A Broader Perspective: Stewardship as Creation Care

Prophet Obadiah

by Father John Chrysavgis


When we think of the term stewardship, we frequently consider only matters related to financial support. The prevalent rendering of the term oikonomia as "stewardship" or "economy" is not very illuminating as it provides both a linguistic as well as conceptual reduction of this critical and originally Scriptural word. In so doing, however, we have narrowed the scope of the Holy Bible's teaching and neglected the depth of our Church's Tradition about our place and role in the world, indeed at a time when such knowledge is more vital and critical than ever before.

If we turn to the Holy Church Fathers, we see that they attribute the highest importance to oikonomia (stewardship or economy), which in their eyes implied a broader and more inclusive concept of revelation and salvation, identified with God's vision and desire to save the whole world. For our great theological teachers and spiritual masters, economy in fact refers to our very salvation by the All-embracing love of God for all mankind and to the universal compassion of the Creator for all creation. Somewhere along the line, we unfortunately shrunk the theme of "stewardship" to purely monetary terms that primarily include making contributions to philanthropic organizations--probably as a result of a narrow interpretation of Holy Scripture, and possibly as a result of the rigid focus on modern society.

All of this invariably affects not just our understanding of the moral obligation that we have toward one another as human beings, but also inevitably distorts the worldview that shapes our moral responsibility toward creation. By limiting our attention to divine commandments for human compassion, we have invariably excised from Holy Scripture the clean mandate to creation care. Yet, these two dimensions of Christian life are integrally interrelated; one cannot envisage human progress without ecological preservation. The way we treat God's creation in nature essentially reflects the way we respect human beings created "in the image and likeness of God." The reality is that we should respond to nature with the same tenderness that we are called to respond to people. All of our spiritual activities are ultimately measured by their impact on the natural creation; just as all of our ecological choices are finally evaluated by their effect on the poor.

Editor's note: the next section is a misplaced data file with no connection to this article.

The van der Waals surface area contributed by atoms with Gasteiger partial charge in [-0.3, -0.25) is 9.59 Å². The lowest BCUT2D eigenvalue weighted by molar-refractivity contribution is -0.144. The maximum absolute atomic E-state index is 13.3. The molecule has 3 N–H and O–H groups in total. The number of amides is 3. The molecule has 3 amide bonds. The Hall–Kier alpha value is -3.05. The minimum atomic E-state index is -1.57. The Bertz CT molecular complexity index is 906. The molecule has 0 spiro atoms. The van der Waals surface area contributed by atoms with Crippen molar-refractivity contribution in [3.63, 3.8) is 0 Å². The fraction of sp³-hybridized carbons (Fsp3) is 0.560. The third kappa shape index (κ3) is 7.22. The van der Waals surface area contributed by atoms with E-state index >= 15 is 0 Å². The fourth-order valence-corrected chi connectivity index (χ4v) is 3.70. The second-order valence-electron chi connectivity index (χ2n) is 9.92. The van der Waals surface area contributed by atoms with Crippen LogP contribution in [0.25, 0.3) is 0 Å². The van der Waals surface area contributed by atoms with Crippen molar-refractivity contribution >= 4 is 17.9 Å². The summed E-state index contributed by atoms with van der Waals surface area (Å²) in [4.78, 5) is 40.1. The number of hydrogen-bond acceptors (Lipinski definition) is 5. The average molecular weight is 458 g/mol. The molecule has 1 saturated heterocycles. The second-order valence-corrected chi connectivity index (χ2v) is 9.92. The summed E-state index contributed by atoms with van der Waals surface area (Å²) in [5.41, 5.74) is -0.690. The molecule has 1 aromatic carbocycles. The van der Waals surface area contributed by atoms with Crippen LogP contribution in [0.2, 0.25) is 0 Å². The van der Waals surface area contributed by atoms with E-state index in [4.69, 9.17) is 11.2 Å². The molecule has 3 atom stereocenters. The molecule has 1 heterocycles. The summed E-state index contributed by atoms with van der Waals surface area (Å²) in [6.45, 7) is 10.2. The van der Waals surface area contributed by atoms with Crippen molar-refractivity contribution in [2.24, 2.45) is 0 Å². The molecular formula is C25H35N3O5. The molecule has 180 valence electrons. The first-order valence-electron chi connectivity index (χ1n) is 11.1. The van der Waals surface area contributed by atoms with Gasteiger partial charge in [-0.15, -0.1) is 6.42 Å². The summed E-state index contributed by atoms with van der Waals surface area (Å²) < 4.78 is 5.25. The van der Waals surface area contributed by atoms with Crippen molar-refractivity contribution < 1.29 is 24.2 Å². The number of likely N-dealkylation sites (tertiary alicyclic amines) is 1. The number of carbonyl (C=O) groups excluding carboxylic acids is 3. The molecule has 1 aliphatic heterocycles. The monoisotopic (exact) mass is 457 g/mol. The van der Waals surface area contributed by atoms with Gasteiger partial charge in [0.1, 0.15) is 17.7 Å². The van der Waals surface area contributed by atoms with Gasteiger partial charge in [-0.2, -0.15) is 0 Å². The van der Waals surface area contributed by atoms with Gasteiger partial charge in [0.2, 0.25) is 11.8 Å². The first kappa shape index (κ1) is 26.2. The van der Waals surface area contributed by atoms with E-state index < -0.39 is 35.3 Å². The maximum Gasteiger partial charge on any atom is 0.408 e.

(Source: Stewardship Ministries: Department of Stewardship, Outreach and Evangelism)

With sincere agape in His Holy Diakonia,
The sinner and unworthy servant of God

+Father George